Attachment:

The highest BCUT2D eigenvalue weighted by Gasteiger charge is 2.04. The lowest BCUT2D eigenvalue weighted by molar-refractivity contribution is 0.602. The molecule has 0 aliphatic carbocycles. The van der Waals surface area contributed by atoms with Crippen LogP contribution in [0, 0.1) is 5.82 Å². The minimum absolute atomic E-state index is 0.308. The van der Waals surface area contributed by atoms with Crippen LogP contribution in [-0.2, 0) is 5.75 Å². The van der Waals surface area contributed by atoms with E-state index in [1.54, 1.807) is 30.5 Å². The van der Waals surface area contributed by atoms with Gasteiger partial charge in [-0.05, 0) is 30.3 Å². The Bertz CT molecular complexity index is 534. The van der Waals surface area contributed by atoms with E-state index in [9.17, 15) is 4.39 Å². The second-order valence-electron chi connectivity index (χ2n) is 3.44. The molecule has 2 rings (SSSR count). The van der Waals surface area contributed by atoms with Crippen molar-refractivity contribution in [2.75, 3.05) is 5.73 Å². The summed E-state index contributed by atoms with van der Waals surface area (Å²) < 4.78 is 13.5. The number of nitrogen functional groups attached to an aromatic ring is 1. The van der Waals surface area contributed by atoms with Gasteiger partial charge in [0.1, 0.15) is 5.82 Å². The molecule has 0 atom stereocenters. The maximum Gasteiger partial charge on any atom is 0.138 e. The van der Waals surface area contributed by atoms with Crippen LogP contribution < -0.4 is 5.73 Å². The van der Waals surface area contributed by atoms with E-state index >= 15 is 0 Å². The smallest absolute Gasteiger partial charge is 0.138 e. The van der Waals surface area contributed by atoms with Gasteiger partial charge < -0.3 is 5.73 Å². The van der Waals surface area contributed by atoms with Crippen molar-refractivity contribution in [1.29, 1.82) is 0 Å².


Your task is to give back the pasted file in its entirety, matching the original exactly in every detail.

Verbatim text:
The highest BCUT2D eigenvalue weighted by Gasteiger charge is 2.04. The lowest BCUT2D eigenvalue weighted by molar-refractivity contribution is 0.602. The molecule has 0 aliphatic carbocycles. The van der Waals surface area contributed by atoms with Crippen LogP contribution in [0, 0.1) is 5.82 Å². The minimum absolute atomic E-state index is 0.308. The van der Waals surface area contributed by atoms with Crippen LogP contribution in [-0.2, 0) is 5.75 Å². The van der Waals surface area contributed by atoms with E-state index in [1.54, 1.807) is 30.5 Å². The van der Waals surface area contributed by atoms with Gasteiger partial charge in [-0.05, 0) is 30.3 Å². The Bertz CT molecular complexity index is 534. The van der Waals surface area contributed by atoms with E-state index in [9.17, 15) is 4.39 Å². The second-order valence-electron chi connectivity index (χ2n) is 3.44. The molecule has 2 rings (SSSR count). The van der Waals surface area contributed by atoms with Crippen molar-refractivity contribution in [2.75, 3.05) is 5.73 Å². The summed E-state index contributed by atoms with van der Waals surface area (Å²) < 4.78 is 13.5. The number of nitrogen functional groups attached to an aromatic ring is 1. The van der Waals surface area contributed by atoms with Gasteiger partial charge in [0.1, 0.15) is 5.82 Å². The molecule has 0 atom stereocenters. The maximum Gasteiger partial charge on any atom is 0.138 e. The van der Waals surface area contributed by atoms with Crippen LogP contribution < -0.4 is 5.73 Å². The van der Waals surface area contributed by atoms with E-state index >= 15 is 0 Å². The smallest absolute Gasteiger partial charge is 0.138 e. The van der Waals surface area contributed by atoms with Gasteiger partial charge < -0.3 is 5.73 Å². The van der Waals surface area contributed by atoms with Crippen molar-refractivity contribution in [1.29, 1.82) is 0 Å².